Whenever someone says the word "analysis" I can't help but think, however briefly, of Richard Feynman. I first discovered Feynman by accident, when I was staying in a hotel in Paris, and someone had left "Tuva or Bust" on a bookshelf as a present for a future guest. Feynman doesn't feature directly in the Tuva book, but the way that Ralph Leighton, the author, wrote about him, I decided I wanted to learn more. Since then, I've read pretty much everything published by/about him, because he's just one hell of a fascinating character. To me, Feynman can be summed up in two phrases, "intellectually fearless" and "fun." Hidden under the delightful, wry, wit of a true raconteur is a tremendously powerful analytic mind. If you're interested in learning more about Feynman, read "Confessions of a curious character" and James Gleick's biography, "Genius."
This article isn't about Feynman. This article is about great articles. I think it's extremely rare that you can read a bunch of words written by another person and actually end up smarter than you were when you began. These articles will make you smarter. By "smart" I don't necessarily mean more intelligent - but it's my experience that exposing people to brilliant pieces of thinking and analysis can help give them an idea how it's done. Analysis, of course, is a creative process - you're looking at a bunch of stuff and trying to pare it down to its essentials; then you're explaining those essentials to someone else. So the analyst must, simultaneously, understand "the big picture" and "the little picture" as well as making assessing the right level of detail in which to couch their explanation. Great analysis, and great explanations, manage to be as clear and comprehensible to a person with no experience of the matter at hand, while remaining relevant and perhaps even captivating to the expert. When I've had the fortune to discuss Feynman's article or Spinney's testimony with experts in the respective fields, they say things like, "that is the most succinct and accurate description of the situation I've ever seen." Or "he hit the nail right on the head." When you consider that someone can write an eleven page paper that dissects the failure trajectory of a space programme and have aerospace experts say, "that's exactly right!" you know you're dealing with a document that contains a tremendous amount of information that has been processed and sorted and understood.
One thing I've noticed over the years is that sometimes you run into important statements of the truth that are so important that they sound utterly obvious. As a child, interested in wargaming and military history, I read Sun Tzu on warfare and thought, "this is just a bunch of obvious platitudes." And, to the degree to which I understood what I was reading, I was right. "If you don't give the enemy a way out, they may choose to fight to the death and there's nothing on earth more dangerous than someone who's decided to take you to hell with them" (my re-interpretation of Sun Tzu's observation about death ground) seems pretty obvious. At least it does, at first. But, as I grew older and somewhat more experienced, I realized that Sun Tzu had not merely uttered an obvious platitude; he had discovered one of the "laws of physics" of warfare, and explained it. Newton, after all, didn't invent the laws of motion - he "merely" explained them. Simple things, explained by great analysts, are profound. Profound things, explained by great analysts, are simple. On deeper reflection, you realize that Sun Tzu is very, very profound.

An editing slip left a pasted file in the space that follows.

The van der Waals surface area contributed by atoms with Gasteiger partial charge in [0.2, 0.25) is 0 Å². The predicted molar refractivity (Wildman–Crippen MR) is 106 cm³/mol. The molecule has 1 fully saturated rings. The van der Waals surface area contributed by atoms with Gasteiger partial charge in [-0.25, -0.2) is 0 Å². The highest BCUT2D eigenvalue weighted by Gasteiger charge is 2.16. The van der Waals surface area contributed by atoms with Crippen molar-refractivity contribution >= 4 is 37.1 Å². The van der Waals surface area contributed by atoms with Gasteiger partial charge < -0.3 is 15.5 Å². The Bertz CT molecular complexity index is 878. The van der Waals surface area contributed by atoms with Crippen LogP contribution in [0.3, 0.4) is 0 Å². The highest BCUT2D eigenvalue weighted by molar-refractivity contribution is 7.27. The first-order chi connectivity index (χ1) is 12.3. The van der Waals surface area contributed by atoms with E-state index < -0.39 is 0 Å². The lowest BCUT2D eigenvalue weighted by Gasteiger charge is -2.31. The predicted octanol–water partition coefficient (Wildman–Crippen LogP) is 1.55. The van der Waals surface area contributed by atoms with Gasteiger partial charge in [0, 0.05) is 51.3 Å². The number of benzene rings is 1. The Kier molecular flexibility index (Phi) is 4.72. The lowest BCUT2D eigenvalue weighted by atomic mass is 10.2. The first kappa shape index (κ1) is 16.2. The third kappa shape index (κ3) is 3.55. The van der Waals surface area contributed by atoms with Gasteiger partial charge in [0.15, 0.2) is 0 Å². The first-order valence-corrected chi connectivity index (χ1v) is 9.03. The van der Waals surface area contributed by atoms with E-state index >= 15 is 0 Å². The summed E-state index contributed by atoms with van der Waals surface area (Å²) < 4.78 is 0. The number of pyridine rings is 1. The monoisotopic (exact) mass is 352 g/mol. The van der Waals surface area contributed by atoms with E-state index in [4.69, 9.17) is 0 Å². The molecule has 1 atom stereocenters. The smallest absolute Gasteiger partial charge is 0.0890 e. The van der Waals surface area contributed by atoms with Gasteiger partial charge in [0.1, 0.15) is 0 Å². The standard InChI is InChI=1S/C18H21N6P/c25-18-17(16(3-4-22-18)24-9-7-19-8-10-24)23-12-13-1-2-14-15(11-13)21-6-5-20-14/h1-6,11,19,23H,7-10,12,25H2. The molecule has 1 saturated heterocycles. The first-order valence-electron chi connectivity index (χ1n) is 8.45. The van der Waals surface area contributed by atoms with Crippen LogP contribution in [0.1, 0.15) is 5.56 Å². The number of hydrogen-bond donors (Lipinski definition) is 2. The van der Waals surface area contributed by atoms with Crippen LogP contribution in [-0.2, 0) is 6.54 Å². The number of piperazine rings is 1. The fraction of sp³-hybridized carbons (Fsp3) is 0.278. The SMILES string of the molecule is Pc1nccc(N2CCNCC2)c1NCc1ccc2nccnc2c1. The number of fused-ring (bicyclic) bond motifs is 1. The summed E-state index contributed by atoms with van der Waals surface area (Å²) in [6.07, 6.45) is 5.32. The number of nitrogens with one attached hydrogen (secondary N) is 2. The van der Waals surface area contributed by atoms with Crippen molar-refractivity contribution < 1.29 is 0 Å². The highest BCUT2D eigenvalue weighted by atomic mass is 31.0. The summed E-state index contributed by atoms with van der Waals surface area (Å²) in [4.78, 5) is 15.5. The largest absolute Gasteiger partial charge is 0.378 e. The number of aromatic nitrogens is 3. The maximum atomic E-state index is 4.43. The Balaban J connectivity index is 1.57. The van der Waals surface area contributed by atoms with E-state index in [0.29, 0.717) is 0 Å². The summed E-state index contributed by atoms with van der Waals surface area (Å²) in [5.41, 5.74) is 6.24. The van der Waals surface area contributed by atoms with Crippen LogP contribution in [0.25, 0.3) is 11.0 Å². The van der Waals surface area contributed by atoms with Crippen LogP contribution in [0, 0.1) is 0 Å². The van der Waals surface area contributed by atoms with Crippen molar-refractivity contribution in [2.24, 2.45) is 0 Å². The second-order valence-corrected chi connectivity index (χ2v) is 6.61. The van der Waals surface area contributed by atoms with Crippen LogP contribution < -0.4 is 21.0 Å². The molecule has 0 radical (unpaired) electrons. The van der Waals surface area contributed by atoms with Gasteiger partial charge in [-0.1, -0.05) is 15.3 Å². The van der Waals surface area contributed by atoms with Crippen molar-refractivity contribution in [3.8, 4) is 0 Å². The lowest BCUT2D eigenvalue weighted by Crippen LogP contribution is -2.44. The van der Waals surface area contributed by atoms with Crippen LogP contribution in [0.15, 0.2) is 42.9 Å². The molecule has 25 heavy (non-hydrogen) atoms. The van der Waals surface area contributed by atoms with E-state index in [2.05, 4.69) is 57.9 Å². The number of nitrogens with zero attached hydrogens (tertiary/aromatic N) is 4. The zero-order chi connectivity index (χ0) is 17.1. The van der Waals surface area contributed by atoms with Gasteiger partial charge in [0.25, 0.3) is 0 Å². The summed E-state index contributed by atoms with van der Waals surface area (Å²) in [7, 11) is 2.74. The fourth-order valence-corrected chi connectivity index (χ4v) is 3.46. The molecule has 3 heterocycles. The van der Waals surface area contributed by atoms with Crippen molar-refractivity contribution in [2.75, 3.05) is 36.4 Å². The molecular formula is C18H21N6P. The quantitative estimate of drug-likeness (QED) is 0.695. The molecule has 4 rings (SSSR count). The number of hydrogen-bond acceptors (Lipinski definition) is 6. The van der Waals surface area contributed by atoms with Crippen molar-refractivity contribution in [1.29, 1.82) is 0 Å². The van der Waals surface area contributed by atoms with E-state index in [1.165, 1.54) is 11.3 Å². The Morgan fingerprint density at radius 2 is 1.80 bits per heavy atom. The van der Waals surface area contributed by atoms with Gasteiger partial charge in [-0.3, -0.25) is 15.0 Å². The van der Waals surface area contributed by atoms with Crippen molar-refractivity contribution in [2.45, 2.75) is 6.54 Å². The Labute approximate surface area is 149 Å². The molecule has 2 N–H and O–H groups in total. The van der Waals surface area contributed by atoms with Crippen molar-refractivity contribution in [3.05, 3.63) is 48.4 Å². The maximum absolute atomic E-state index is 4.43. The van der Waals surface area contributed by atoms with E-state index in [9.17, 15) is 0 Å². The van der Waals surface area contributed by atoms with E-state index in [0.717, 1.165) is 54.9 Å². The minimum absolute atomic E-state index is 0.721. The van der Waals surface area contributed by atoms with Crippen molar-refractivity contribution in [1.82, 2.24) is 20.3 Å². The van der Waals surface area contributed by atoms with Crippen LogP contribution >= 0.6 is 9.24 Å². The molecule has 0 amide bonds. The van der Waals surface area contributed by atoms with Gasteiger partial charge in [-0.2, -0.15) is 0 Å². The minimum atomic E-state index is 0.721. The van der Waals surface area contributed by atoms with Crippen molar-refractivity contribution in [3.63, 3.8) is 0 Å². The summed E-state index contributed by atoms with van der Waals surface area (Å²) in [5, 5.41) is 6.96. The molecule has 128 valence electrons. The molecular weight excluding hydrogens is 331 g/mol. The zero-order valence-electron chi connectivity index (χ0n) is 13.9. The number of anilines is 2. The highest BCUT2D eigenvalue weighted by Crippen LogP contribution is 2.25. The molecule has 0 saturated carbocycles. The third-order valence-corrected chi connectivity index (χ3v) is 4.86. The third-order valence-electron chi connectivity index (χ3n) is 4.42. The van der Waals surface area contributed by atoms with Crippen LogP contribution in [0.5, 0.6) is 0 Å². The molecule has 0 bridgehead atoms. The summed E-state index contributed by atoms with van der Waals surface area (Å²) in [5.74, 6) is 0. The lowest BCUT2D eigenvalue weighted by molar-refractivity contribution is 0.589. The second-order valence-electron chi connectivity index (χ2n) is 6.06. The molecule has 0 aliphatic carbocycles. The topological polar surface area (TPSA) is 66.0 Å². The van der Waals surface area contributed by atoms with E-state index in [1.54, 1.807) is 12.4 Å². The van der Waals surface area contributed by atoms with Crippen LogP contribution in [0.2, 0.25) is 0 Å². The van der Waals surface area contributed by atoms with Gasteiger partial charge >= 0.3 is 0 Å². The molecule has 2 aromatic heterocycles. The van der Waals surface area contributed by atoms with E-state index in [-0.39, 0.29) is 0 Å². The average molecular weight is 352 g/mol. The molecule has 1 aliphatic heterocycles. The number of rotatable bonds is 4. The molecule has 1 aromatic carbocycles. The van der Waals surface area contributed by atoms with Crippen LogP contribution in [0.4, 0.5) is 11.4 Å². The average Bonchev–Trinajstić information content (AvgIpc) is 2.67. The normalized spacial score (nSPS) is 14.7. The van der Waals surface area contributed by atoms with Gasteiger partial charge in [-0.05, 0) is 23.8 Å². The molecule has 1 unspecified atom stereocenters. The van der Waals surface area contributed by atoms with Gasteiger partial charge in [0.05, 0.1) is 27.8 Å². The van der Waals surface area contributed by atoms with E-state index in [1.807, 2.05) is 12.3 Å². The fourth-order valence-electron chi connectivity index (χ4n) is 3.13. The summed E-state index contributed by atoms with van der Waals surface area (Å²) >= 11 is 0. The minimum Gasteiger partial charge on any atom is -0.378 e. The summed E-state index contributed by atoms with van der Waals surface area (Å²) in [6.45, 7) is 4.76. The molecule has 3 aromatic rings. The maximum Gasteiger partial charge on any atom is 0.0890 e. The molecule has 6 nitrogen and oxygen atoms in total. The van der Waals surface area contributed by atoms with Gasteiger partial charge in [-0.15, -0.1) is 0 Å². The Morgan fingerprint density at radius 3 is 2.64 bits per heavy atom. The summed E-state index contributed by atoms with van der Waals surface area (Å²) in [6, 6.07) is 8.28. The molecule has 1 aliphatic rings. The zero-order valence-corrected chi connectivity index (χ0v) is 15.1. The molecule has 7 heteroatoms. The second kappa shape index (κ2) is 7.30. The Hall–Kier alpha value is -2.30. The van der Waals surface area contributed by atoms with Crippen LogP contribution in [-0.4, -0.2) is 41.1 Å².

I think that anyone who's interested in great thinking should read these two articles:
Personal observations on the reliability of the Shuttle, by R.P. Feynman (cached version) - When the space shuttle Challenger blew apart on launch, a government investigation was launched, to determine what had happened, and (if you're a cynic) to white-wash the disaster or, (if you're not a cynic) to try to prevent it from happening again. An expert committee was empaneled to investigate the disaster, and to write recommendations. The story of the inner workings of the expert committee was not told until recently, in a book of Fenyman material that came out early in 2006, but, at the time, the american people were treated to a series of boring hearings in which NASA administrators hemmed and hawwed and said a lot of "maybe" and "possibly" and Richard Feynman made the whole thing real for millions of people by demonstrating, with a piece of O-ring, a clamp and a glass of ice-water, that there was no "maybe" about the causes of the disaster. It was typical of Feynman that he made his demonstration appear spontaneous (it wasn't) and it was equally typical of Feynman that he published his own report, as a completely separate document from the committee's findings. Feynman's "Observations on the reliability of the shuttle" should be required reading for anyone who works in an engineering field, because it is the very juice squeezed from pearls of wisdom. Clearly and apparently effortlessly, Feynman weaves together an explanation of how testing, safety, process control, and engineering discipline fit together. Think about that for a second. Feynman writes a reference masterpiece in eleven pages.(1)
When I read Feynman's "Observations" I cannot help but think about computer security and how virtually everything Feynman has to say about how not to do engineering, and how to achieve safety, is right there in black and white. In fact, every time I re-read "Observations" I lose my temper, because I am confronted with a clear, conclusive argument that, in computing, we continue to do things that are really, really stupid. It is ironic that in "Observations" the only kudos Feynman has to give are to the software development practices NASA used for the shuttle. Compare his description of that process with how 100% of commercial code is written today - you may find it instructive.